2013: Right now, at this moment: Cinder’s curled up on the couch reading Bone, and has been there for hours. Flora’s on the floor, drawing. They’re both re-listening to Rick Riodan’s Red Pyramid on their iPad. Ender is with me at the kitchen table, drawing dinosaur eggs and telling me stories… and I continue the April theme of looking at the kids’ unique paths to literacy as Ender begins to chart his.
May 2, 2009. There are two young children, 4.5 and almost 7 yo, discovering literacy in our family right now, each one in a very different way. Neither one of them is reading War and Peace or Harry Potter or even, for that matter, Dr. Seuss yet–they’re both in fairly early stages of “cracking the code.” And they’ve both come at it in such different ways.
We’re a family of readers and writers–there are books and magazines EVERYWHERE (and I mean everywhere… “tiding” up in this house consists of piling books up on shelves, into baskets or into somewhat neater piles than the explosion that occupies a significant portion of floor space in every room). And since my oldest has been a baby, the house has been full of alphabet puzzles, alphabet books, word games and all that sort of stuff. We’ve read “A is for aardvark” books and played rhyming games and read books of all sorts for hours and hours and done all that “emergent literacy” stuff since he was probably three days old, not with a view to raising an early reader or a proto-genius, but simply because… I don’t actually know how to finish that sentence. Simply because that’s what we do in our house. We read. We read at the breakfast and dinner table, before bed, in the middle of the day, outside, inside… (not exclusively 🙂 of course, we do do other stuff. But we do read a lot!)
Anyway, raised in this “print-rich” family, Cinder reached the age of 5 without being in any way interested or invested in focusing on the names of letters, the sounds they make, how they form into words, the shapes of words, writing his name–none of that. All his mental and physical energy was directed elsewhere–into biking, swimming, climbing, designing weird experiments, building structures etc.
Sometime that year, he became obsessed with the Titanic and we read books about the Titanic, built models of the Titanic, acted out scenes from her life and death, watched movies… then came the seminal moment for me, of how Cinder was going to learn to read. He came to me with one of the Titanic books. “Mom,” he asked, “does T-I make the TIE sound in Titanic?”
Elated, I ruined it all. “Yes it does!” I exclaimed enthusiastically. “and T-A makes the TA sound…”
“Why did you tell me that?” he yelled. “I wanted to figure it out by myself!”
Lesson learned. But damage done: he did not spend any time decoding NIC, or anything else. Probably months passed before he started paying attention to letters as sounds as words again.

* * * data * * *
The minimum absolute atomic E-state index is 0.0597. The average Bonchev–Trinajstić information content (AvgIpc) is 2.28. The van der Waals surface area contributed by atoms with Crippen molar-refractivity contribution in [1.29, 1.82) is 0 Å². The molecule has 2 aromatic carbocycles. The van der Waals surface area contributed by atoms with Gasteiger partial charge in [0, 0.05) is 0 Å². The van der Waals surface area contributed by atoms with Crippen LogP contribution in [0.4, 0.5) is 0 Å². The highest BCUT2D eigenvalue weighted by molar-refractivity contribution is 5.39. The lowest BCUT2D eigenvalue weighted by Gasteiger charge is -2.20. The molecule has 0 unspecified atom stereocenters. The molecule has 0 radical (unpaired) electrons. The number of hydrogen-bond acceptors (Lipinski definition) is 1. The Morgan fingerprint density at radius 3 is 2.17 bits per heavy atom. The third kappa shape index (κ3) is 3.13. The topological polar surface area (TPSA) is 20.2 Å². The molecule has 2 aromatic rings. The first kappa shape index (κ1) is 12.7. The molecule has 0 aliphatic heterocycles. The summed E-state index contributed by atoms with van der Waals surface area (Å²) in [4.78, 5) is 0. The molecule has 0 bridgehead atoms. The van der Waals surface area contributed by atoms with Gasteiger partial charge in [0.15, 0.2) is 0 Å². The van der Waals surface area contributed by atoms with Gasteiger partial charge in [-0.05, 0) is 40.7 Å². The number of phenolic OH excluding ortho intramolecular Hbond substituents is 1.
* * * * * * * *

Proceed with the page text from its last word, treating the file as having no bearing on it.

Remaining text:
Meanwhile, there was a younger sister, who at 2.5 knew all her letters and their sounds, at 3 was recognizing some words, spent a great deal of time tracing letters, and before four had fairly completely cracked the phonics code–when she wanted to, she could decipher just about any word. Interestingly, throughout this process, she’s relied heavily on her older brother: “Cinder, is this the
baby l or baby i? I can’t remember?” and he’d always help her.
Fast-forward a few months or years, and there they are today, Cinder three weeks short of his 7th birthday and Flora 4.5. Each of them spends a portion of every day quietly contemplating books–all sorts of books–looking at pictures, looking at words, reading the bubbles or captions they remember. I read to them, on average, probably two hours a day (this usually drops when the weather’s great and increases when it sucks 🙂 ), all sorts of stuff, from Sandra Boynton Baby Board Books and the phonics-oriented Bob Books through to Spiderman comic books and Scooby-Doo novelizations to adult-targeted science and history books, and everything in-between. Every once in a while, one or the other of them will read something aloud that surprises me–or say or do something and indicates to me they’ve read a sign or a caption.
I know the anxiety around this extremely well. The hardest thing in all of this is not to push. I still spend more time than I think it’s worth it searching for “the right books.” I still take books out of the library with titles like “The Real Parents’ Guide to Teaching Reading,” “Montessori Read and Write” and “The Between the Lions Guide to Literacy.” Frequently, I’ll be reading one of these books while there’s a child at my feet flipping through Calvin & Hobbes or The Really Short History of Nearly Everything or Horrible Science: Nasty Nature or KNOW! Magazine, and then, as I’m reading about how to present the “ough” sound or how to overcome resistance to learning to read, one or both of them will clamber into my lap, and say “Read this!”
And “The Guide to Teaching Reading” falls to the floor, and reading takes its place.